Los últimos 15 años han visto la aparición y el desarrollo de la publicación en acceso abierto como principal medio de comunicación académica. Se define por el acceso libre e inmediato a las publicaciones, junto con la eliminación de las barreras de reutilización para que los nuevos resultados de la investigación puedan tener el máximo valor y alcance para investigación posterior, educación y el beneficio a la sociedad. A pesar de grandes progresos, la publicación de acceso abierto sigue siendo una actividad minoritaria, aunque surgen fuerzas disruptivas que tienen el potencial de impulsar una mayor transformación. Tal vez el freno más fuerte en el crecimiento de la publicación de acceso abierto es el sistema de recompensa académica, que hace hincapié en los títulos de revistas establecidas y las métricas basadas en revistas para las prácticas de evaluación de la investigación. Una de las claves para seguir avanzando por lo tanto, es considerar el acceso abierto como un aspecto de un conjunto más amplio de reformas en la comunicación académica.

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  • Focus on the third part
  • Open-access publishing and the transformation of scholarly communication

    1. 1. Open-access publishing and the transformation of scholarly communication SciELO15, 23rd October, 2013 Mark Patterson, Executive Director, eLife
    2. 2. March 23rd, 2001 Harold Varmus Pat Brown Mike Eisen
    3. 3. Open > access Free access
    4. 4. Feb 1st 2001
    5. 5. October, 2003 October, 2004
    6. 6. Oct 13th 2005
    7. 7. Growth of open access publishing OA journals with APC OA journals no APC OA journals with print subscription Laakso and Björk BMC Medicine 2012 10:124 doi:10.1186/1741-7015-10-124
    8. 8. %PubMed available as open access in PMC 14.0% 12.0% 10.0% 8.0% 6.0% 4.0% 2.0% 0.0% 2006 2007 2008 2009 2010 2011 2012
    9. 9. Where’s the disruption? http://www.nasa.gov/mission_pages/sunearth/news/News070712-X1.1flare.html
    10. 10. First disruption The megajournal
    11. 11. PLOS ONE growth 25000 20000 15000 10000 5000 0 2007 2008 2009 2010 2011 2012
    12. 12. Open-access megajournals
    13. 13. Megajournals as a disruptive force • • • • Cost-effective Scalable, and can grow quickly Great for authors Strong competition for conventional approaches • An open platform for research communication
    14. 14. Second disruption Direct funding of OA publishing
    15. 15. Print Online
    16. 16. Estimates the proportion of open access content in Brazil (2008-2011) to be 63% “…no doubt due to the important contribution of SciELO.”
    17. 17. SciELO as a disruptive force • • • • Cost-effective Scalable, and can grow quickly Great for authors Strong competition for conventional approaches • An open platform for research communication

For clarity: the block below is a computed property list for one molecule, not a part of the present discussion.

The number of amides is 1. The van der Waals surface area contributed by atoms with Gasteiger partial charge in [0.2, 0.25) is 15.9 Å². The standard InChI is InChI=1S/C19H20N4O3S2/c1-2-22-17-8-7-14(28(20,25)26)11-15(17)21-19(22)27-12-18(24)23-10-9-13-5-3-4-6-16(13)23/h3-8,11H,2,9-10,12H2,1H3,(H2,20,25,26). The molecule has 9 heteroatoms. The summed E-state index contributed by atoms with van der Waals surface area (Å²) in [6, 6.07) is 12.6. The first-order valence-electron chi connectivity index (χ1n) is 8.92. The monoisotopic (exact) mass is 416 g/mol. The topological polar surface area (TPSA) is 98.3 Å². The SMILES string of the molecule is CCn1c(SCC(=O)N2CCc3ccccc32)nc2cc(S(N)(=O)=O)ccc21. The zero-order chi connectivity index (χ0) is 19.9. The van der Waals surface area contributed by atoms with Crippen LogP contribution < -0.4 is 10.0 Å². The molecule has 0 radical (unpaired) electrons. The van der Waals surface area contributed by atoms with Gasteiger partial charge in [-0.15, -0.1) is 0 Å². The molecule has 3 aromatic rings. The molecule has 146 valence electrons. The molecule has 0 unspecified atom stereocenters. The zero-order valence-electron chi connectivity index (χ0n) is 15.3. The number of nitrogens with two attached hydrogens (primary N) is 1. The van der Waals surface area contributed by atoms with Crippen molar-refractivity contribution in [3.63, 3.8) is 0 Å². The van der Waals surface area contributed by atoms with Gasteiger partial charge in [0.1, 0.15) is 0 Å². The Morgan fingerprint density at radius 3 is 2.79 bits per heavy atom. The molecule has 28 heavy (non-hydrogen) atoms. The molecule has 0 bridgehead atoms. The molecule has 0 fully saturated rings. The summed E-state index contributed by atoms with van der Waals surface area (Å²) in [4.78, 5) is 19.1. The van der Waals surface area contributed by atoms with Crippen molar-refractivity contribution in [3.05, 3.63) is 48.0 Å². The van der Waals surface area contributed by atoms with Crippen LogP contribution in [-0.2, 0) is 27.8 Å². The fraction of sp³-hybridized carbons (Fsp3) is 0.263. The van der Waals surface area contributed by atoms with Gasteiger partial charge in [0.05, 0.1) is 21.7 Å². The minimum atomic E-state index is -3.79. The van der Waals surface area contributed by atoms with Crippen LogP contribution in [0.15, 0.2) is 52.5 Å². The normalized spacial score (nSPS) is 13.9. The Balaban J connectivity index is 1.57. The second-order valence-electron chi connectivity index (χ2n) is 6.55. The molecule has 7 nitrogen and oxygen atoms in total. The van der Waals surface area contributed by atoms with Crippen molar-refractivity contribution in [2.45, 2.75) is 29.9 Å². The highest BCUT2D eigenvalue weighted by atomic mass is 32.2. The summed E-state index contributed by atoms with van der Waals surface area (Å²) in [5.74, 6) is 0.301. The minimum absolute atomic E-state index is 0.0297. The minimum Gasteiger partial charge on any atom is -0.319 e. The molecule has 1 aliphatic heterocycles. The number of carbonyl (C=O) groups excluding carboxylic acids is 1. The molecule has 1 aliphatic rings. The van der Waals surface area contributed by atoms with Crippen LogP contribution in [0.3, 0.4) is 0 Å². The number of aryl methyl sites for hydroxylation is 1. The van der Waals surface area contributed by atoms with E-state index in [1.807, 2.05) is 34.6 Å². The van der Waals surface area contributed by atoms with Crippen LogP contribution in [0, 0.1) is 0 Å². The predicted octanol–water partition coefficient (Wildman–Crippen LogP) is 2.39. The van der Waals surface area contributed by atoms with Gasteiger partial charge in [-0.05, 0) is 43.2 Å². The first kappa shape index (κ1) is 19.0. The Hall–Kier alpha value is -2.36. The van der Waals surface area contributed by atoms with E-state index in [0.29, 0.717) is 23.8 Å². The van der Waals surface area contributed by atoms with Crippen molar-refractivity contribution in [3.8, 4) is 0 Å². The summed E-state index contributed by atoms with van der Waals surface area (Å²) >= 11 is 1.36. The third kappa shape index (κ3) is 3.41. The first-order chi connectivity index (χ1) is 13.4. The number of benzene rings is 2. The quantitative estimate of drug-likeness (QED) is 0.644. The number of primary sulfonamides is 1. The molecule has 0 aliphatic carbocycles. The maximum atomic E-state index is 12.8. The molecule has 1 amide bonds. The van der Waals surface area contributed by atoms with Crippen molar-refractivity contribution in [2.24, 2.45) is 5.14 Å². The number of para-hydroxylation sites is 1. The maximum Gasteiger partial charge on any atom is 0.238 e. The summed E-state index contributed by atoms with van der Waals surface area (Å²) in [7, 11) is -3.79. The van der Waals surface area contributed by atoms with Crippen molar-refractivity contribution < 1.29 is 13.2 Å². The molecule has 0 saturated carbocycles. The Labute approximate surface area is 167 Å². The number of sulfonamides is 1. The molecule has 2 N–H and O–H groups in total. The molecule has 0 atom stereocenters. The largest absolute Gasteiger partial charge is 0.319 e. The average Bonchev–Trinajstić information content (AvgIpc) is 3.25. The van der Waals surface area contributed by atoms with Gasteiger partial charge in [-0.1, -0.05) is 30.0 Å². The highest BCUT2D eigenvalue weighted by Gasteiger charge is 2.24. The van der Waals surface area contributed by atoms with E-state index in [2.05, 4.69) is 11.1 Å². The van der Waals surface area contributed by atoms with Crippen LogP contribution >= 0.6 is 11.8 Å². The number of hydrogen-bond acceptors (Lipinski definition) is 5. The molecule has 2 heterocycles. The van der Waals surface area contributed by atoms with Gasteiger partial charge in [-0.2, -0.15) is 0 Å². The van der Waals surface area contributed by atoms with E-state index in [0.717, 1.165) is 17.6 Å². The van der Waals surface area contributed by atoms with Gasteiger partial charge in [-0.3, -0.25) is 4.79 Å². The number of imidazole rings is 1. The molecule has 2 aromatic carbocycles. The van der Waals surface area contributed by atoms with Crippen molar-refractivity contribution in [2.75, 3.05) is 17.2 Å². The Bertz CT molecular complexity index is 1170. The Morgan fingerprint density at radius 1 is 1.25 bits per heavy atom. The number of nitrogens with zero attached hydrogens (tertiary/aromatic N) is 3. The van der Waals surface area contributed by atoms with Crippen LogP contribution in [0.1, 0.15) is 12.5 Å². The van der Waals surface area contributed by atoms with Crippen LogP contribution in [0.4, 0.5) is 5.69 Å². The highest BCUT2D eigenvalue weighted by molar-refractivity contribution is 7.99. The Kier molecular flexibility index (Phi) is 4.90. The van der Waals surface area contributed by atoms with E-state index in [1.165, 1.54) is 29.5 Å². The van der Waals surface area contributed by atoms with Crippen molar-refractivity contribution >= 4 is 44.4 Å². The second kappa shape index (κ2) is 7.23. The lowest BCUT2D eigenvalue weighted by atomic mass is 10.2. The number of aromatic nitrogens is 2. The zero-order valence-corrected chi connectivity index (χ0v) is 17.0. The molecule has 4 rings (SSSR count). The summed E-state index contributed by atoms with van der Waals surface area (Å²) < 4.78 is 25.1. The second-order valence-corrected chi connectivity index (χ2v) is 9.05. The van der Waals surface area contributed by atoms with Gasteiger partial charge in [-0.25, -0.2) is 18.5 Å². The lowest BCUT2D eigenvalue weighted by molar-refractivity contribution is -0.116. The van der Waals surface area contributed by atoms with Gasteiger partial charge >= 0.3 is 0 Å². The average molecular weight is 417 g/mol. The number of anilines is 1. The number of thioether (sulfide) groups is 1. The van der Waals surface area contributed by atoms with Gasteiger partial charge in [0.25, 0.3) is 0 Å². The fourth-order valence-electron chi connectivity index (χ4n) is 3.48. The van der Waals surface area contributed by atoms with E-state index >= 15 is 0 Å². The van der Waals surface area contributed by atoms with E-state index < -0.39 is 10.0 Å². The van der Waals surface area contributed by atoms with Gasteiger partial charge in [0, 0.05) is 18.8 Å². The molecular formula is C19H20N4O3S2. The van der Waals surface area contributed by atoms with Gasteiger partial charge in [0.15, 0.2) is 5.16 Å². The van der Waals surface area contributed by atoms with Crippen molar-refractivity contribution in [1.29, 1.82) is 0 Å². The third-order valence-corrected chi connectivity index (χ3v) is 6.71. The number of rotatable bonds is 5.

18. 18. Funders taking direct action
    19. 19. eLife: motivations Swift, fair decisive process Exploit digital Media Serve science Open access
    20. 20. eLife – scope • BROAD From basic and theoretical work to translational, applied and clinical research. • SELECTIVE Highly influential work that advances understanding, opens new doors or has real-world impacts.
    21. 21. Editors • Editor-in-Chief • 2 Deputy eds • 17 Senior eds • Board of reviewing eds ~180
    22. 22. eLife Lens http://elifesciences.github.io/articleviewer/
    23. 23. eLife Lens http://elifesciences.github.io/articleviewer/
    24. 24. Third disruption Reforming research assessment
    25. 25. Researchers (authors and readers) Institutions Librarians Funders Research assessment The public Policy makers Publishers
    26. 26. Some impact is hard to measure “Dear Public Library of Science people, I just listened to a mouse song on line… I do not have the funds to subscribe to the traditional science journals. Tomorrow my students will hear the same mouse song I listened to and I am sure they will be as enchanted and interested as I am. The idea of open access to original research papers is very exciting to someone in my position… I can assure you that the availability of research papers will benefit the future of scientific research by providing motivation and stimulation for millions of fledgling scientists. Sincerely, Science Teacher”
    27. 27. The impact factor is… • a journal-based metric • proprietary • incomplete http://www.flickr.com/photos/m2w2/191545978/sizes/z/in/photostream/
    28. 28. Citations Policy and practice Media Usage Twitter Textbooks Reference managers Wikipedia
    29. 29. v10
    30. 30. New metrics and indicators of scholarship • From one measure to many • From journal to article • From one output to many
    31. 31. • Recommendations for publishers, funders, institutio ns, metrics suppliers, and researchers • >9000 signatories • Make sure you sign up today http://www.flickr.com/photos/24736216@N07/7758828268/ (CC BY-NC2.0)
    32. 32. Summary • Open access publishing is here to stay • Disruptive forces are at work     megajournals direct funding reform of assessment and much more…
    33. 33. Open access is one part of a much broader transition Interoperability Assessment Sustainability http://www.flickr.com/photos/anandham/4499539060/
    34. 34. Happy birthday! Thank you Mark Patterson m.patterson@elifesciences.org